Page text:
# Paraelasticity

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## Abstract

A 3D hysteretic, fully reversible constitutive model with rate-independent damping and with variable secant stiffness is proposed. A reversible dilatancy–contractancy effect is an optional feature as described in the companion paper (Niemunis et al. in Acta Geotech, 2011). The present paper describes the basic aspects of the model only. A strain path reversal is defined, and a treatment of the past reversals using a stack structure is proposed.

### Keywords

Hysteresis Paraelasticity Stack of reversals### List of symbols

- \(\vec{\bf 1}\)
\(-\frac{1}{\sqrt3} {\rm diag}(1,1,1)\)

- \(\vec{{\bf 1}^*}\)
\(-\frac{1}{\sqrt6} {\rm diag}(-2,1,1)\)

*a*1D double strain amplitude

*A*Current state described by \(A=\{\varvec{\epsilon}^A,\varvec{\sigma}^A,{\bf N}^A,d_{AR},e^a,a_{P1}\}\)

*A*_{L},*A*_{U},*A*_{T}Areas of

*s*−*e*loops*A*^{n}State before the current increment

*A*^{n+1}State after the current increment

**c**Center of the loading circle

*d*_{ARi}Diameter of the circle passing through \(\varvec{\epsilon}^A\) and \(\varvec{\epsilon}^{Ri}\)

*d*_{L}Diameter of the largest PE circle (material parameter)

- \(\dot d_{AR1}\)
Rate of the diameter of the loading circle

- \(\bar d_i\)
Euclidean distance \(\| \; \varvec{\epsilon}^A - \varvec{\epsilon}^{Ri}\; \|\)

*d*_{RRi}Diameter of the circle passing through \(\varvec{\epsilon}^{Ri}\) and \(\varvec{\epsilon}^{Ri+1}\)

*D*Damping ratio

*e*1D strain span

- \(e_P, e_{\bar Q}\)
Isomorphic invariants \(\epsilon_P,\epsilon_{\bar Q}\) of the strain span

**e****e**Strain span \(\varvec{\epsilon}^A - \varvec{\epsilon}^{R1}\)

*e*^{Ri},*e*^{A}Void ratio at the

*i*th reversal*R*_{i}, and at the current state*A*, respectively*E*1D elastic stiffness

- E
Isotropic hypoelastic tangential stiffness

*f*Material constant for PE stiffness

*G*Elastic shear modulus

*H*1D PE secant stiffness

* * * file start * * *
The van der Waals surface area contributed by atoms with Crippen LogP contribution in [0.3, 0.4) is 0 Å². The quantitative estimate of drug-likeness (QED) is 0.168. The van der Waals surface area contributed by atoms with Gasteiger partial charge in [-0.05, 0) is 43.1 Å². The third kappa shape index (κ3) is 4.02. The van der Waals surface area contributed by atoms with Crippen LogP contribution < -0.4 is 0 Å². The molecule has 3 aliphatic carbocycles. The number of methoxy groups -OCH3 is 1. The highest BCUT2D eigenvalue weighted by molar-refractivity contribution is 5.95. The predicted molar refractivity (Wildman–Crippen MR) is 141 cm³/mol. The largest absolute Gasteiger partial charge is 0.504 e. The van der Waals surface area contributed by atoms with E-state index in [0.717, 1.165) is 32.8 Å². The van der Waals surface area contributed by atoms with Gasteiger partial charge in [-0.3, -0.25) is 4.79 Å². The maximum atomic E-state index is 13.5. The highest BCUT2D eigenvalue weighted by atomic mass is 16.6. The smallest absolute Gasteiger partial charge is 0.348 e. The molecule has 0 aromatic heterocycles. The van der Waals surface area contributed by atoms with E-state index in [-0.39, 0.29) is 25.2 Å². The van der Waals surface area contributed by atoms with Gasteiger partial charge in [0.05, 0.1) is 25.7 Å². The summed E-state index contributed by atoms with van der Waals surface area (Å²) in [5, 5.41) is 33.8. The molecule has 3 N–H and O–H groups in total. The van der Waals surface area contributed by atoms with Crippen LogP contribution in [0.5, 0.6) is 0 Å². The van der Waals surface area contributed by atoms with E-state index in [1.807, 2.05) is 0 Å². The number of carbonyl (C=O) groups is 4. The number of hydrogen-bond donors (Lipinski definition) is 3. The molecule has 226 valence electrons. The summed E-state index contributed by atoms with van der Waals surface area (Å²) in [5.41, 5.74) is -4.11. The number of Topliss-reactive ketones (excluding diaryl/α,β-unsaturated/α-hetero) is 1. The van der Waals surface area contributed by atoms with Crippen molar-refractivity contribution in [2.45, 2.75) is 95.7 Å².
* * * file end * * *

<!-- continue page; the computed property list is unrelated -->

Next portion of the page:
- H
Paraelastic secant stiffness

*i*Index of reversals

- \({\mathsf{I}}\)
Fourth order identity tensor

*K*Elastic bulk modulus

*l*Length of the stack,

*l*≥ 2*L*State at the last indelible reversal described by \(L=\{\varvec{\epsilon}^{L},\varvec{\sigma}^{L},{\bf N}^{L},d_{L},e^{L},P_{RRL}\}\)

*m*_{R}Ratio between the largest PE secant stiffness and the secant stiffness for a larger strain amplitude

**N**^{Ri}Outer normal to the reversal circle at \(\varvec{\epsilon}^{Ri}\)

*P*Isomorphic pressure \(P = -\vec{\bf 1} : \varvec{\sigma}\)

*P*_{ARi}Reversible dilatancy/contractancy effect manifested in terms of pressure

*Q*Isomorphic invariant of stress deviator \( Q = \|\varvec{\sigma}^*\|\)

- \(\bar Q\)
\(\bar Q = \vec{{\bf 1}^*} : \varvec{\sigma}\) note that \(|\bar Q| = Q\) for axially symm. stress

*r*Radius of the loading circle

*R*_{i}State \(R_i=\{\varvec{\epsilon}^{Ri},\varvec{\sigma}^{Ri},{\bf N}^{Ri},d_{Ri},e^{Ri},P_{RRi}\}\) at the

*i*th reversal*s*1D stress span, \({\bf s} = \varvec{\sigma} - \varvec{\sigma}^{R1}\)

- \(s_P, s_{\bar Q}\)
Isomorphic invariants of

**s**analogous to \(P,\bar Q\)**s**Stress span \(\varvec{\sigma}^A - \varvec{\sigma}^{R1}\)

**s**′Tangential stiffness \({\partial {\bf s}}/{\partial {\bf e}}\)

*z*Inclination of the drift \(\dot s_Q/ \dot s_P\)

- \(\sqcup', \sqcup`\)
Abbreviations: \(\sqcup'={\partial \sqcup}/{\partial {\bf e}}\; {\text{and}}\; \sqcup` = {\partial \sqcup}/{\partial {e_Q}}\)

- \(\sqcup^A\)
State variable \(\sqcup\) at the current state

*A*- \(\sqcup^{\rm HP}\)
State variable \(\sqcup\) outside the PE region

- \(\sqcup^n\)
State variable \(\sqcup\) before the current strain increment

- \(\sqcup^{n\!+\!1}\)
State variable \(\sqcup\) after the current strain increment

- \(\sqcup^{\rm PE}\)
State variable \(\sqcup\) within the PE region

- \(\sqcup^{Ri}\)
State variable \(\sqcup\) at the

*i*th reversal*R*_{i}- \(\sqcup^*\)
Deviatoric portion of \(\sqcup\)

- χ
material constant for PE stiffness

- \(\Updelta\sqcup\)
Increment of \(\sqcup\)

- \(\epsilon\)
1D strain

- \(\varvec{\epsilon}\)
Strain tensor (compression negative)

- \(\epsilon_P, \epsilon_{\bar Q}\)
Isomorphic invariants of strain \(\varvec{\epsilon}\) analogous to \(P, \bar Q\) of stress \(\varvec{\sigma}\)

- γ
1D shear strain

- γ
^{ampl} 1D shear strain amplitude at the most recent reversal

- θ
Fraction of the strain increment within the largest PE circle before dragging

- ϑ
_{i} *d*_{ARi}/*d*_{RRi}abbreviation- λ, μ
Lamé parameters

- \({\bf e}\, \varvec{\eta}\)
Dyadic product between

**e**and \(\varvec{\eta}\) (written without \(\otimes\) symbol)- \(\varvec{\eta}\)
Outer normal to the loading circle

- σ
1D stress (compression negative)

- \(\varvec{\sigma}\)
Stress (tension positive)

- τ
1D shear stress

- τ
^{R} 1D shear stress at the most recent reversal

### Material parameters

The following is the list of material parameters required by PE. Some intuitive values are suggested.

- –
κ

_{PEiso}=*P*/*K*= 0.001. Isomorphic PE elastic coefficient (Butterfield)- –
ν = ν

_{PE}= 0.2. PE Poisson number- –
*f*= 304.57- –
χ = 0.956. Exponent (<1) controlling the damping ratio

- –
*d*_{L}= 0.0002. Diameter of the largest PE circle

## 1 Introduction

*strain loop*and a

*strain cycle*, Fig. 1. Both denote closed strain paths i.e. the initial strain and the final strain are identical. A cycle is a special kind of loop which is commenced at a reversal, i.e. at a turning point of the strain path.